Review: A Gathering of Secrets (Kate Burkholder #10) by Linda Castillo

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Synopsis from Good Reads:

A deadly fire exposes the dark side of Amish life in A Gathering of Secrets, a harrowing new thriller in the New York Times bestselling series by Linda Castillo.

When a historic barn burns to the ground in the middle of the night, Chief of Police Kate Burkholder is called in to investigate. At first, it looks like an accident, but when the body of eighteen-year-old Daniel Gingerich is found inside—burned alive—Kate suspects murder. Who would want a well-liked, hardworking young Amish man dead? Kate delves into the investigation only to find herself stonewalled by the community to which she once belonged. Is their silence a result of the Amish tenet of separation? Or is this peaceful and deeply religious community conspiring to hide a truth no one wants to talk about? Kate doubles down only to discover a plethora of secrets and a chilling series of crimes that shatters everything she thought she knew about her Amish roots—and herself.

As Kate wades through a sea of suspects, she’s confronted by her own violent past and an unthinkable possibility.

I received a copy of this title via NetGalley. It does not impact my review.

A Gathering of Secrets will be available July 10, 2018.

Sometimes when a series has been around for awhile, the characters and the stories seem to get a little stale. That is not the case with the Kate Burkholder series. We are ten books in and I still enjoy it just as much as I did the beginning of the series.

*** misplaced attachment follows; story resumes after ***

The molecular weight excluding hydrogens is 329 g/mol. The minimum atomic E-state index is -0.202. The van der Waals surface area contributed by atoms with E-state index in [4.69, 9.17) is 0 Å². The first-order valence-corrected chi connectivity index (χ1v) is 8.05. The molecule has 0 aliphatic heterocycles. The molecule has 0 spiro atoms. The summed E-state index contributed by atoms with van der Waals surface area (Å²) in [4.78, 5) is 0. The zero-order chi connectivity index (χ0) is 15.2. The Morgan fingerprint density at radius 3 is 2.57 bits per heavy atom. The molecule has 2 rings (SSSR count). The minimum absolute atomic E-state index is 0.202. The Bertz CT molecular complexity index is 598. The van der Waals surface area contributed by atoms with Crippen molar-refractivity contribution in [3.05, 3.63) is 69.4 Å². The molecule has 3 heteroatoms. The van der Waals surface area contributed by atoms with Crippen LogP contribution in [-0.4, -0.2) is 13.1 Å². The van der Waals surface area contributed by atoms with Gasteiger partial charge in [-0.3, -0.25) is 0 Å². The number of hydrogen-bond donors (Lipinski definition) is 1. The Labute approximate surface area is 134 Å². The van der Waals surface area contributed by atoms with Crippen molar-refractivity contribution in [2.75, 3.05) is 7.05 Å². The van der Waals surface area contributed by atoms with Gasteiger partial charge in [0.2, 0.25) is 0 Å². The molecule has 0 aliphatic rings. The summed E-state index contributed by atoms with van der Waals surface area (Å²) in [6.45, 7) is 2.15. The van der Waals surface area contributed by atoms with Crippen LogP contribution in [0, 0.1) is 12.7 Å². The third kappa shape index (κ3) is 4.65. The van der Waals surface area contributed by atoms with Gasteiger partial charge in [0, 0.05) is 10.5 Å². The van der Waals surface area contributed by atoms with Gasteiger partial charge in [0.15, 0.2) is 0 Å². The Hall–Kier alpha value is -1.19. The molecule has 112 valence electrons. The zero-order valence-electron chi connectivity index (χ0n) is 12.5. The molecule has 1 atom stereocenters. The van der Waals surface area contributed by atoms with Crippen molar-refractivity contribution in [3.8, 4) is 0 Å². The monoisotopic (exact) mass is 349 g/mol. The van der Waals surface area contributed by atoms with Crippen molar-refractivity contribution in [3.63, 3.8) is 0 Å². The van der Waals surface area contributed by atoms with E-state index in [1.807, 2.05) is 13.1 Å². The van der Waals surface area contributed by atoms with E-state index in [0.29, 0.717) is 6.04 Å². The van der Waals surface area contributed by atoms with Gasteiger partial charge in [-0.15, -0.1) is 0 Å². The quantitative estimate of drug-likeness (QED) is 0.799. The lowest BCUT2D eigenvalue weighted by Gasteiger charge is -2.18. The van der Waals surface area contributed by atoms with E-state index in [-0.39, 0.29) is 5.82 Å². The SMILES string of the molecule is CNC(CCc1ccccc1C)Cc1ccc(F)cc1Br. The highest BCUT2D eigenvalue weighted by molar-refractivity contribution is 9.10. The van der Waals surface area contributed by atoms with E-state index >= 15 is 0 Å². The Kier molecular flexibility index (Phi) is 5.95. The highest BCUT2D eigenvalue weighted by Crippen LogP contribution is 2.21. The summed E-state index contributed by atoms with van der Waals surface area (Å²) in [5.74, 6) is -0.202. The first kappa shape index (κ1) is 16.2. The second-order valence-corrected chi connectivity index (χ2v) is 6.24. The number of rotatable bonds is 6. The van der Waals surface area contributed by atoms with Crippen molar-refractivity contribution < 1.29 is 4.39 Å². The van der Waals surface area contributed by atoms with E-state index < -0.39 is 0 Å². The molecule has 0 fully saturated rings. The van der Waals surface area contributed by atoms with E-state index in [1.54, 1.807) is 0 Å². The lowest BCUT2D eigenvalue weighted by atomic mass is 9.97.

I thought A Gathering of Secrets was a very well done procedural. As with most cases, there is a lot more going on than first suspected and the case becomes really personal for Kate, reminding her of things from her past she thought she moved on from. I also thought these elements were pretty timely to what’s going on in the world today. The pace was really steady with new clues revealed in every chapter. There were a few red herrings here and there, but everything about the resolution of the mystery made sense.  I suspected so many characters and it took me about as long as it did Kate to figure things out.

There are a couple of big character developments in this book. One with a beloved side character and one with Kate and Tomasetti. One of the only things I haven’t liked about the last few books in this series is that there isn’t as much Tomasetti as in the beginning. Now that he and Kate are involved, it makes working cases together a little trickier and since the romance is not front and center his role has been reduced. While I do wish we would’ve gotten a little more of him in this installment (I will never stop wanting more Tomasetti), it made me appreciate what we did get even more. He is such a great partner for Kate and I’m looking forward to watching their relationship develop even more in future books.

Overall, I really enjoyed A Gathering of Secrets. I thought the mystery was so well done and I found the book hard to put down. The story takes place in a fictional town in a real county that’s close to where I grew up and it’s always fun to recognize the locations mentioned (this one included the venue I had my junior prom at!). I definitely recommend this series to Mystery fans.

Overall Rating (out of 5): 4 Stars

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“Her Last Breath” by Linda Castillo – 3 stars (out of 5)